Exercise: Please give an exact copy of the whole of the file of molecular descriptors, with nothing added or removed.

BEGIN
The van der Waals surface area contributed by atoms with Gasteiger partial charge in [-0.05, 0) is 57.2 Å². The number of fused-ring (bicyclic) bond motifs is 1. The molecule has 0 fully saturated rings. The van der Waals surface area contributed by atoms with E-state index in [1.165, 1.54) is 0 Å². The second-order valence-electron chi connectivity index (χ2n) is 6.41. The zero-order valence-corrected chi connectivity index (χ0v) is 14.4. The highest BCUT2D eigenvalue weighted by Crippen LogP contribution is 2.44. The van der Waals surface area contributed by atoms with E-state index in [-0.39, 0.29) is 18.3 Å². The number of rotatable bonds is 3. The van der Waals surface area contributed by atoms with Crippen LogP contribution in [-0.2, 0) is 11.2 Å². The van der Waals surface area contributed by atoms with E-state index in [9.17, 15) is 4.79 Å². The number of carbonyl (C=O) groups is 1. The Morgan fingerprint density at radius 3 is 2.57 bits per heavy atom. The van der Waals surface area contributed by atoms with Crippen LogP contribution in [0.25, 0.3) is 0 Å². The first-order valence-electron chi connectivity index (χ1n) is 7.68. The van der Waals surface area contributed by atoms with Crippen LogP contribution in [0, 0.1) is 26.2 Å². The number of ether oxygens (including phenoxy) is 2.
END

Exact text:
The van der Waals surface area contributed by atoms with Gasteiger partial charge in [-0.05, 0) is 57.2 Å². The number of fused-ring (bicyclic) bond motifs is 1. The molecule has 0 fully saturated rings. The van der Waals surface area contributed by atoms with E-state index in [1.165, 1.54) is 0 Å². The second-order valence-electron chi connectivity index (χ2n) is 6.41. The zero-order valence-corrected chi connectivity index (χ0v) is 14.4. The highest BCUT2D eigenvalue weighted by Crippen LogP contribution is 2.44. The van der Waals surface area contributed by atoms with E-state index in [-0.39, 0.29) is 18.3 Å². The number of rotatable bonds is 3. The van der Waals surface area contributed by atoms with Crippen LogP contribution in [-0.2, 0) is 11.2 Å². The van der Waals surface area contributed by atoms with E-state index in [9.17, 15) is 4.79 Å². The number of carbonyl (C=O) groups is 1. The Morgan fingerprint density at radius 3 is 2.57 bits per heavy atom. The van der Waals surface area contributed by atoms with Crippen LogP contribution in [0.25, 0.3) is 0 Å². The first-order valence-electron chi connectivity index (χ1n) is 7.68. The van der Waals surface area contributed by atoms with Crippen LogP contribution in [0, 0.1) is 26.2 Å². The number of ether oxygens (including phenoxy) is 2.